Object #1004453 from MS-Papers-0032-0816

9 pages written 11 Mar 1858 by Annabella McLean in Edinburgh to Sir Donald McLean

From: Inward family correspondence - Annabella McLean (sister), Reference Number MS-Papers-0032-0816 (50 digitised items). Letters written from Scotland (Edinburgh, Glenorchy Manse, Stranraer) prior to her arrival in New Zealand in Jan 1864 on the Wild Duck; afterwards from Maraekakaho, Napier and Wellington. One letter was written in Sep 1858 during a visit to her sister Flora Ann Conway in North Wales.

A transcription/translation of this document (by MD) appears below.

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Page 1 of 9. View high-resolution image

English (MD)

13 Howe Street
Edinburgh
March 11th 1858


My dear Brother

I have allowed every day to pass without writing a long letter as I intended so that I hope you will excuse but a short epistle as the mail leaves today. I wrote my uncle a few days ago to enquire if there have been letters from abroad but much to my disappointment there have been none. We heard

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English (MD)

a report that you had got married and are now almost led to believe that such is the case as uncle says you are much longer in writing this sometime back than hitherto. I will not presume to go the length of wishing you the usual compliments untill I have more authentic information upon this point.

In my last I promised to give you an account of how I was progressing with my studies and really I find it a most disagreeable task to say so much about self that as Catherine is in town I shall leave that part to her. But she is in such depressing spirits at present that I do not think I shall get her to do it. The thing she is very unhappy about is wondering how my education can be accomplished as she seems so pleased at the improvement I have already made and so thoroughly anxious that I should at least get a year of it. You cannot think my dear brother how extremely desirous she has been all along to have me

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English (MD)

advanced and does not see how it can be managed without the aid of some generous friend. The kind ladies with whom I board have in some measure eased our minds in offering their establishment as my home untill such time as we hear from our brothers. It is a kind and generous action but they have done so from their respect for Catherine in seeing the motherly and affectionate interest she displays in my behalf.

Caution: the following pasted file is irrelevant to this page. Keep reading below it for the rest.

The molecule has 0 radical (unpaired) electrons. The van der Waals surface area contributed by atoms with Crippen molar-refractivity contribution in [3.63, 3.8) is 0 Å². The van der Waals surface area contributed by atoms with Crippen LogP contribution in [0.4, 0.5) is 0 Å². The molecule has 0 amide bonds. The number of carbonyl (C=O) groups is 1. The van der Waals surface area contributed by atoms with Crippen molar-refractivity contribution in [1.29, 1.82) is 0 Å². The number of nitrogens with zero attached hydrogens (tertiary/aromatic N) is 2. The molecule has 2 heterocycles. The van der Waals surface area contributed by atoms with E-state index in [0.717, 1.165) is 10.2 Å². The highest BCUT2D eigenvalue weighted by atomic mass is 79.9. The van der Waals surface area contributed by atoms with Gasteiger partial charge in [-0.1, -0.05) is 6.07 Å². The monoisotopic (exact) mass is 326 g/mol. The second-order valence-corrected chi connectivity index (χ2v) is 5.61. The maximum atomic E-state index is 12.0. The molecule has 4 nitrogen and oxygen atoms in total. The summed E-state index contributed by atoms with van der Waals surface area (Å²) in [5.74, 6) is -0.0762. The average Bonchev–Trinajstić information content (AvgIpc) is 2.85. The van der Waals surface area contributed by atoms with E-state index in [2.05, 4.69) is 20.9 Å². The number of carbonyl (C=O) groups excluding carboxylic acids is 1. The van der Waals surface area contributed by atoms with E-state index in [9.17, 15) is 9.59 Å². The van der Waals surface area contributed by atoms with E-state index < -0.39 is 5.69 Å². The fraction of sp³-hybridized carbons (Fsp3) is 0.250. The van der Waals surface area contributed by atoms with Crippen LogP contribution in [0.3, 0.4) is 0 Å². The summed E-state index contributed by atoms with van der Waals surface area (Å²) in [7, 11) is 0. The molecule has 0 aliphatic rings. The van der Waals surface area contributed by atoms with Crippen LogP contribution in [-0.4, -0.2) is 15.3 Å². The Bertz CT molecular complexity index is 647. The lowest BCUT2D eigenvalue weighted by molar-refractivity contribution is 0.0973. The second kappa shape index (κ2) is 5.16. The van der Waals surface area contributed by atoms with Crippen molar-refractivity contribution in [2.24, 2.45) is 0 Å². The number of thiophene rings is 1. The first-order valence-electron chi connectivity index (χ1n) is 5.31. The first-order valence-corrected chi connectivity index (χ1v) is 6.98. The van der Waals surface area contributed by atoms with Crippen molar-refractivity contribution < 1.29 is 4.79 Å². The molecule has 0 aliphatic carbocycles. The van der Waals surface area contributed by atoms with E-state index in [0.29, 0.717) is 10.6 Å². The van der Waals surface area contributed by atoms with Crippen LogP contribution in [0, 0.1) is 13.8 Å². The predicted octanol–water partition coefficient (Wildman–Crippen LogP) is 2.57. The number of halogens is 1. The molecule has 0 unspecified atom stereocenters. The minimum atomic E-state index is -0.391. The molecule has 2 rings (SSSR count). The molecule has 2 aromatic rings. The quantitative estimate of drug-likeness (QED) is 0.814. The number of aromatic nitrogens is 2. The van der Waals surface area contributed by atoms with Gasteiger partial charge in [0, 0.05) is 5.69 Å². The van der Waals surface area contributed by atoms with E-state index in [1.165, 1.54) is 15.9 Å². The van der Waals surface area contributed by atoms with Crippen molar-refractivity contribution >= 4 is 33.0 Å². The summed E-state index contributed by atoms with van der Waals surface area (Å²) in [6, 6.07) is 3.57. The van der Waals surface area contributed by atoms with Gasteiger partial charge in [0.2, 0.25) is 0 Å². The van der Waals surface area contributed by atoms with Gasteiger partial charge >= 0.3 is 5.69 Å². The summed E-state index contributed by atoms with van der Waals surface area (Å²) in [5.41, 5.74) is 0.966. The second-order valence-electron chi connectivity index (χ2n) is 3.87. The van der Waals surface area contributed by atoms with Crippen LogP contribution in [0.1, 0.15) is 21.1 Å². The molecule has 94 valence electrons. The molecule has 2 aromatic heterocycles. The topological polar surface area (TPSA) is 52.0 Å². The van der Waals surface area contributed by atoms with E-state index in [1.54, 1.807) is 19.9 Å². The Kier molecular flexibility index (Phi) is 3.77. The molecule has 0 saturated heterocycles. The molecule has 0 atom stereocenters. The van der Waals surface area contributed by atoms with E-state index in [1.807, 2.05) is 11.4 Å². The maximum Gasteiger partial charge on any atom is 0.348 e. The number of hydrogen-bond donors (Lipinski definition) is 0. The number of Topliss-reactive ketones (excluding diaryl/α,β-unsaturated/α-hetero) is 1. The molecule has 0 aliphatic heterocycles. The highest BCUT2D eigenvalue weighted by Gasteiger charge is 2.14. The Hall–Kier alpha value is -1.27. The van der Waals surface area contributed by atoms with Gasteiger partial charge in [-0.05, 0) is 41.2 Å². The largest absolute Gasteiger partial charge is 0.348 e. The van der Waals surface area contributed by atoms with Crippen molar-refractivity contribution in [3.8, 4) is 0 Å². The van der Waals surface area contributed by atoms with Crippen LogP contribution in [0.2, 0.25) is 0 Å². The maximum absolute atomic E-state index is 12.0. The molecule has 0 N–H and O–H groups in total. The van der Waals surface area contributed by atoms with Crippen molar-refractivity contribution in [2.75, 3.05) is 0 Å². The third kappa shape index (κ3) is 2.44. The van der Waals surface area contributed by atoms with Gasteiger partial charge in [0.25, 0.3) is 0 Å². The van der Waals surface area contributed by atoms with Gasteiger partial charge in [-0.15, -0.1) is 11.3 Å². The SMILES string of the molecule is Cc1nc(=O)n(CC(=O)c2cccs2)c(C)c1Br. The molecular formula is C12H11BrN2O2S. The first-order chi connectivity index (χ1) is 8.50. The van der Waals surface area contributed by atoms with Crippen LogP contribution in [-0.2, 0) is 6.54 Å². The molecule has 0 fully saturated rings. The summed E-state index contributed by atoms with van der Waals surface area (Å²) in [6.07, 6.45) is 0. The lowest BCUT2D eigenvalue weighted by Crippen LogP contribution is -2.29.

I wrote to Uncle Donald

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English (MD)

[and] told him of my movements but I might as well expect sympathy from a stone wall as from him. Were it not that I thought it imprudent to enclose you his answer so far I would do it. It really is the only way in which you could judge of the parental interest you have always been led to suppose he takes in us. My board and education does not exceed £40 a year. Catherine thought that he would have advanced

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English (MD)

that sum as we felt sure that you would have had no hesitation in remitting it with a year's interest. I am sure none will be so gratified to hear of our being accomplished ladylike girls more than yourself. But do not forget my dear brother that these attainments are to be had without means. All of us have learned much from observation and has fortunately had the advantage of being in good society which has been always such a stimulus to endeavour to acquire what I thought so beautifull and refined in those around me. I am so passionately fond of travelling that I am so anxious to be well versed in the French. My governess says that if I had studied languages sooner I would have been a good linguist. I find the music more difficult but I hope when I join

Page 6 of 9. View high-resolution image

English (MD)

my brothers to be able to amuse them with a Scotch air. My drawing is not yet worth mentioning but if I should succeed I shall keep my copies and perhaps send them as pictures for wee little darling Connald. But [crossed out] I have most romantic imaginative mind and build my castles in the air which I fear will never be realized. Catherine feels so annoyed at me sometimes. Says that I just live in a world of immagination.

Page 7 of 9. View high-resolution image

English (MD)


Our dear brother Archy sailed for Melbourne in January. He left his wife behind so that we might go with her when he writes. She came on a visit to Catherine on her way and enjoyed her stay in Edinburgh so very much. I felt quite proud of her as a sister. Our circle of friends were quite charmed with her. She is so extremely lady like,

Page 8 of 9. View high-resolution image

English (MD)

so sensible and agreeable, has a beautiful style of speaking. I look forward to the pleasure of going there in summer to spend my holidays. Uncle invited me to go to Glenorchy last season but did not go as I had another excursion in view which was to Perthshire. I cannot almost express my ecstacy of feeling when I came to the Trosachs sailed up the Loch Katrime. Saw Ellen's Isle which is mentioned in Walter Scoot [Scott] poems of the Lady of Lake. The beauty, the grandeur and loftyness of the scenery in that Highland district is quite beyond my powers of description. I hope the time is not far off when you will be home to enjoy the delights of Scottish scenery yourself. I think nothing elevates or

Page 9 of 9. View high-resolution image